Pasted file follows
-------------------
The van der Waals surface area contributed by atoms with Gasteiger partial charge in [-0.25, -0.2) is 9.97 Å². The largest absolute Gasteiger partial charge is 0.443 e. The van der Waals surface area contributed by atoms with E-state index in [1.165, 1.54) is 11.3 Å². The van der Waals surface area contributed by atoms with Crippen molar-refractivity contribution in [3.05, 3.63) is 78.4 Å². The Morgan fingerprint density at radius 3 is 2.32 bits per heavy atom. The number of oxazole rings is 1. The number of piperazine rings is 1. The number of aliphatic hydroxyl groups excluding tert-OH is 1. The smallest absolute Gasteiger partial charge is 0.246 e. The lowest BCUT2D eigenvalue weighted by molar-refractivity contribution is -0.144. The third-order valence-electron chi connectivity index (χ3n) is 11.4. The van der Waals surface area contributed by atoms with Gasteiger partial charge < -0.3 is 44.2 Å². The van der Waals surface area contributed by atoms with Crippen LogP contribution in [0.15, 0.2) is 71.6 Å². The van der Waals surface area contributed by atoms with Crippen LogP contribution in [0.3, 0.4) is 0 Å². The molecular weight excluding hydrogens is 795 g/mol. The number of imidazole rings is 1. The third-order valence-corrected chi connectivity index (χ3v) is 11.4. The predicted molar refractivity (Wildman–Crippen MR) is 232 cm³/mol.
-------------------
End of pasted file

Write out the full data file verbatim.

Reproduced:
The van der Waals surface area contributed by atoms with Gasteiger partial charge in [-0.25, -0.2) is 9.97 Å². The largest absolute Gasteiger partial charge is 0.443 e. The van der Waals surface area contributed by atoms with E-state index in [1.165, 1.54) is 11.3 Å². The van der Waals surface area contributed by atoms with Crippen molar-refractivity contribution in [3.05, 3.63) is 78.4 Å². The Morgan fingerprint density at radius 3 is 2.32 bits per heavy atom. The number of oxazole rings is 1. The number of piperazine rings is 1. The number of aliphatic hydroxyl groups excluding tert-OH is 1. The smallest absolute Gasteiger partial charge is 0.246 e. The lowest BCUT2D eigenvalue weighted by molar-refractivity contribution is -0.144. The third-order valence-electron chi connectivity index (χ3n) is 11.4. The van der Waals surface area contributed by atoms with Gasteiger partial charge < -0.3 is 44.2 Å². The van der Waals surface area contributed by atoms with Crippen LogP contribution in [0.15, 0.2) is 71.6 Å². The van der Waals surface area contributed by atoms with Crippen LogP contribution in [0.3, 0.4) is 0 Å². The molecular weight excluding hydrogens is 795 g/mol. The number of imidazole rings is 1. The third-order valence-corrected chi connectivity index (χ3v) is 11.4. The predicted molar refractivity (Wildman–Crippen MR) is 232 cm³/mol.